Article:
By Hayley Day / The Daily News
Two Longview restaurants continue to battle heavy state fines for defying restrictions to protect customers from COVID-19.
Stuffy’s II restaurant owes the state nearly $ 1 million for the citations, and Creekside Cafe owes nearly $ 70,000.
Both were fined for providing meals indoors during the state’s ban that ran from mid-November to February 13.
Washington State Governor Jay Inslee has banned indoor dining in the spring of 2020, allowed reopening for the summer, and again banned indoor dining in the fall to protect Washingtonians of the airborne coronavirus. Counties have been allowed to reopen businesses in stages if they meet certain benchmarks for COVID-19 hospitalization rates and positive cases.
Today, Cowlitz County is in phase 2 of the reopening plan and restaurants can accommodate up to 25% capacity indoors.
Some local businesses can sometimes break the rules under the radar, while others like Stuffy’s and Creekside Cafe have made their voices heard. The owners of both companies have publicly said they will defy the governor’s orders to local media and on social media.
Dina Lorraine, a communications consultant for the Washington Department of Labor and Industries, said companies often stop suspected violations once they receive warnings from the state, resulting in no fines.
Creekside Cafe was cited for seven offenses and fined $ 67,473 when indoor dining was banned in early February, Lorraine said.
Labor and Industries regulates and enforces labor standards.
Creekside Cafe owner Danielle Rowley said she was appealing the fines to her lawyer Jason A. Celski. The Benton County attorney represented Stuffy’s for a time, as well as other Washington restaurants that struggle to stay open during the restrictions, including Spiffy’s Restaurant & Bakery in Chehalis and Farmboy Restaurant in Olympia.
Rowley said she “chose to stay open” because her restaurant “couldn’t survive closure” during the ban on eating inside the state.
She initially complied with the indoor eating ban, she said, but offering take-out and delivery was not “enough to keep the lights on.”
Rowley posted an article about the indoor dining offer on the restaurant’s Facebook page in December, when all indoor dining was banned, and spoke to Portland’s CBS affiliate CBS, KOIN , of its decision in January.
Her downtown Longview business is highly visible, she said, so there was no way to secretly challenge state mandates.
âI’m here on Commerce, it’s not like you can really hide it,â Rowley said of her business on Wednesday.
Rowley said she couldn’t apply for a loan to pass the shutdown because she didn’t own her business long enough to prove her financial strength to most lenders. She bought the restaurant in August 2020.
She said she received a grant that helped, but didn’t offer enough funds to stay closed during the entire indoor eating ban.
Rowley said her decision to offer indoor dining was not made for political reasons, but to keep her business open and support her employees. Rowley owns Bear Country Catering in Kalama and said she dreams of owning a traditional restaurant.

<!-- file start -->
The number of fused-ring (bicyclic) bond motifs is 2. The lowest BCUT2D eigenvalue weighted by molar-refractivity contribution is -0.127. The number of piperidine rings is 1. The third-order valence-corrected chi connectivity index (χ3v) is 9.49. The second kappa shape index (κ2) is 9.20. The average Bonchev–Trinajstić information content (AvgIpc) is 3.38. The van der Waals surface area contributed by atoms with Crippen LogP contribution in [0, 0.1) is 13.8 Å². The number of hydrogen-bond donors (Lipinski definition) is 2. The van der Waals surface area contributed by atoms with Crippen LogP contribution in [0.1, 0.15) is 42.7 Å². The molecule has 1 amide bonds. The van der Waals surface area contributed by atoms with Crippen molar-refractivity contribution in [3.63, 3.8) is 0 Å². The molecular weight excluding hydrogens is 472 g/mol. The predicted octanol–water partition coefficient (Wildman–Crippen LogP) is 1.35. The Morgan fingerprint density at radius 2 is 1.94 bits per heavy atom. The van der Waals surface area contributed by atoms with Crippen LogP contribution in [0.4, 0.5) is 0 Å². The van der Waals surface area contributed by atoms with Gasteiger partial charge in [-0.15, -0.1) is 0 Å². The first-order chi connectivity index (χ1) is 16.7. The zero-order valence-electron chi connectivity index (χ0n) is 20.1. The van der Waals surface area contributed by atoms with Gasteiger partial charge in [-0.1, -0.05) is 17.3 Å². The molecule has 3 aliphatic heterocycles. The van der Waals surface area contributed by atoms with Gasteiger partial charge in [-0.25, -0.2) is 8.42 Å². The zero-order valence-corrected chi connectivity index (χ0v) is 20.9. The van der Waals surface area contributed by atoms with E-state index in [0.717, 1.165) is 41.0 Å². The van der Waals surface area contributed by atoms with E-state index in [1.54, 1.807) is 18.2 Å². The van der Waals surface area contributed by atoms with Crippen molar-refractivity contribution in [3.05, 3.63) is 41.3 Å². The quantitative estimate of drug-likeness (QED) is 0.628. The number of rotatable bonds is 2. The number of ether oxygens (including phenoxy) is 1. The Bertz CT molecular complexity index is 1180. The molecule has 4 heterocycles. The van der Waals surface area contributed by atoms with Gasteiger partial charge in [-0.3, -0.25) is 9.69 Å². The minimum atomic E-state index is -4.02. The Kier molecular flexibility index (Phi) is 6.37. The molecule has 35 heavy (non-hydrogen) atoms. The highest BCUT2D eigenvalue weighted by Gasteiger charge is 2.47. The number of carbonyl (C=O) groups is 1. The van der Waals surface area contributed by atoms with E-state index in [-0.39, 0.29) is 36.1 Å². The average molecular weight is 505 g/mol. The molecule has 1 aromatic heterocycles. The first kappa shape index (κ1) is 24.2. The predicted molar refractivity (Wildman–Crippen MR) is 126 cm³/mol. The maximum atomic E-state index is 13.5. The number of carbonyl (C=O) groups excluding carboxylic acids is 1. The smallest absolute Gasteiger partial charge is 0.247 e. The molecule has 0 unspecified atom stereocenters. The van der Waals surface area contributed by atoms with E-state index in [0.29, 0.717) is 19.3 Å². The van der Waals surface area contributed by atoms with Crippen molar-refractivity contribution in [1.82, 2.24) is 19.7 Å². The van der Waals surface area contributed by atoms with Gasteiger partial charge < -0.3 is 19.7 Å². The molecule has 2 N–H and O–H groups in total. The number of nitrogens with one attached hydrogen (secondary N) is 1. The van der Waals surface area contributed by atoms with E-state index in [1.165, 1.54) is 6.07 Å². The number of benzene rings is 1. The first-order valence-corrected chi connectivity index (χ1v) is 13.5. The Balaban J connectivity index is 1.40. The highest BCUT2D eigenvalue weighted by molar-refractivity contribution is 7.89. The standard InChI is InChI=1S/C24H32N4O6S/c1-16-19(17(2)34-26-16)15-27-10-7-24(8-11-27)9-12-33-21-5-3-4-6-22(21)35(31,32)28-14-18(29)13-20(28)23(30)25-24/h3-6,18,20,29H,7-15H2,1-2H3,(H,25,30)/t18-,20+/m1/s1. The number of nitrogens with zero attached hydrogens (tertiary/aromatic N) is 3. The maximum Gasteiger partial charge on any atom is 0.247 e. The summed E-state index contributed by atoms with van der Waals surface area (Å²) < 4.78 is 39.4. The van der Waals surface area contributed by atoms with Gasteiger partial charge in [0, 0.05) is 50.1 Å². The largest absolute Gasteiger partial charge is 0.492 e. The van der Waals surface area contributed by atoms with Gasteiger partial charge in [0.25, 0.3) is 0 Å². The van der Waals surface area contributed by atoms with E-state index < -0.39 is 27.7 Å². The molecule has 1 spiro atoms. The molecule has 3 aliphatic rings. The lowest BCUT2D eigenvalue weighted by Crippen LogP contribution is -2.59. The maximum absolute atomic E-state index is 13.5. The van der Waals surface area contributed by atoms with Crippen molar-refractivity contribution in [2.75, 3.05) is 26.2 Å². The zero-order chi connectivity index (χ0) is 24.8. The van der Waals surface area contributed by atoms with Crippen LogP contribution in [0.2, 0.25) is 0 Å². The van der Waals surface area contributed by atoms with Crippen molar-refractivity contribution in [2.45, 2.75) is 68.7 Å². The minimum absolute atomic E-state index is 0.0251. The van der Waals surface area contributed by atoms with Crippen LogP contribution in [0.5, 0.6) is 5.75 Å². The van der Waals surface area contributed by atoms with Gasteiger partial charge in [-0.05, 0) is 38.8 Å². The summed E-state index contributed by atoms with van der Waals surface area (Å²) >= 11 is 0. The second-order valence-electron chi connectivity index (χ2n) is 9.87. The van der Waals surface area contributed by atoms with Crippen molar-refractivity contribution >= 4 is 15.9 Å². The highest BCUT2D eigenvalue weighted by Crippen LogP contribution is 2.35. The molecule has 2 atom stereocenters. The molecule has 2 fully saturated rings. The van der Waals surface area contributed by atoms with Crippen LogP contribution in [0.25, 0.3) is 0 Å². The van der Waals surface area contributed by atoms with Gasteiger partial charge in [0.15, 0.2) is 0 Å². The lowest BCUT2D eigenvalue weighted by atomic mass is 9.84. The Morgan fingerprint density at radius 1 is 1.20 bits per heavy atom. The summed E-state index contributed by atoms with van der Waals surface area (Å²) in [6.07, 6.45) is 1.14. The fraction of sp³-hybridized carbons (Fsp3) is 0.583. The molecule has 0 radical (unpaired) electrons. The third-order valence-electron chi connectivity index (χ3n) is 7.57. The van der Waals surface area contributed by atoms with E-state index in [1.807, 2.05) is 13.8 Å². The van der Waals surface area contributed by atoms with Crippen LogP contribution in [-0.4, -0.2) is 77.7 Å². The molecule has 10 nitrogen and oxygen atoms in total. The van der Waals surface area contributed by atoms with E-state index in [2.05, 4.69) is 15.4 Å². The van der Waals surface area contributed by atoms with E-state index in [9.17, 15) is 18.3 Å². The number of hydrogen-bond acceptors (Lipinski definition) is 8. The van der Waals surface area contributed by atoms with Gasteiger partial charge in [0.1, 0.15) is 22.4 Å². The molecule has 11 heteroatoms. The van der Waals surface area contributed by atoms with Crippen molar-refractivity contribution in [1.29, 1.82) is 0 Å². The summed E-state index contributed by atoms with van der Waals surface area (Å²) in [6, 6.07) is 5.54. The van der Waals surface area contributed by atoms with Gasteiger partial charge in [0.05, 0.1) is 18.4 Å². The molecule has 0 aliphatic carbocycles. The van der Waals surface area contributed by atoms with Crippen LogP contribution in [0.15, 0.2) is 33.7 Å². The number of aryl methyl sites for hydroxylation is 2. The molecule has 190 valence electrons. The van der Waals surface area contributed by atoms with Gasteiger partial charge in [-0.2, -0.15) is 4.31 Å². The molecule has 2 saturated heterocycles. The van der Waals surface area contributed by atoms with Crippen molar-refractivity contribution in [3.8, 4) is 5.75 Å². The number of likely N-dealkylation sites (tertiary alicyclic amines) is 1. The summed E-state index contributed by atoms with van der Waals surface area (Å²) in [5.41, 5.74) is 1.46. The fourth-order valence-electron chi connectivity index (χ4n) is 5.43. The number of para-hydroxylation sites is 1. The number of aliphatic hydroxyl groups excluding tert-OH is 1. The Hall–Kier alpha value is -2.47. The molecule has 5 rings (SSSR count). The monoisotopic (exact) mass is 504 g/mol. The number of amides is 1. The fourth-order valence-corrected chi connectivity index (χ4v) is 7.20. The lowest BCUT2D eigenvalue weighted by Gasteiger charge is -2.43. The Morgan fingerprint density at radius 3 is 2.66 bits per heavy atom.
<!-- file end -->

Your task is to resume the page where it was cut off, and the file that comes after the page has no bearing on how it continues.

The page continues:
She asked why large chains like grocery stores – where people don’t have to take a distance – could stay open throughout the pandemic, but her restaurant – where people are sitting 6 feet away from one the other – was closed periodically.
âIt’s not like I’m breaking the rules,â she said. “You can get this virus anywhere, but you can shut down a small business and not help when the big box stores are open?”
Stuffy’s was cited for 53 offenses and fined $ 954,000 over nearly two months during the in-state eating ban, state records show.
Lorraine said Stuffy’s has a higher daily fine than Creekside Cafe because Stuffy’s has more employees.
The Washington State Attorney General’s Office filed a restraining order on December 31, 2020 against Stuffy’s to prevent staff from defying the ban on eating inside.
The office dropped the petition, along with the contempt of court fines, when the indoor eating ban was lifted in Cowlitz County in mid-February.
Lorraine said Stuffy’s still owed Labor and Industries nearly $ 1 million in fines, but neither Stuffy’s nor Creekside Cafe have to pay during the appeal process.
Skai Hogue, the granddaughter of the Stuffy owners, said they are still appealing citations and replaced attorney Celski with Joel Ard of Seattle’s Ard Law Group last winter because he is “more experienced. in constitutional disputes â.
Hogue said the restaurant’s revenue was almost halved in the second quarter of 2020 compared to the same period in 2019.
She said her grandparents – Bud and Glenda Duling – ran out of their savings during the shutdown and had to choose to open the doors and defy the governor’s order, or shut down their roughly 30-year-old business. .
The owners posted on social media that they made the “difficult and risky decision to open our doors to seating” on December 5, 2020, when eating inside was banned. The restaurant continued to regularly post articles about its open business throughout the ban and its state citations.
Ahead of three Hall of Justice hearings, rallies were held in support of Stuffy’s. Attendees, who ranged from 30 to 100 people at each event, waved signs and spoke out against Inslee’s restrictions on businesses.
Hogue said the restaurant reopened not to challenge the governor, but to maintain the livelihoods of its staff.
âWe are doing this for our employees and trying to survive,â she said.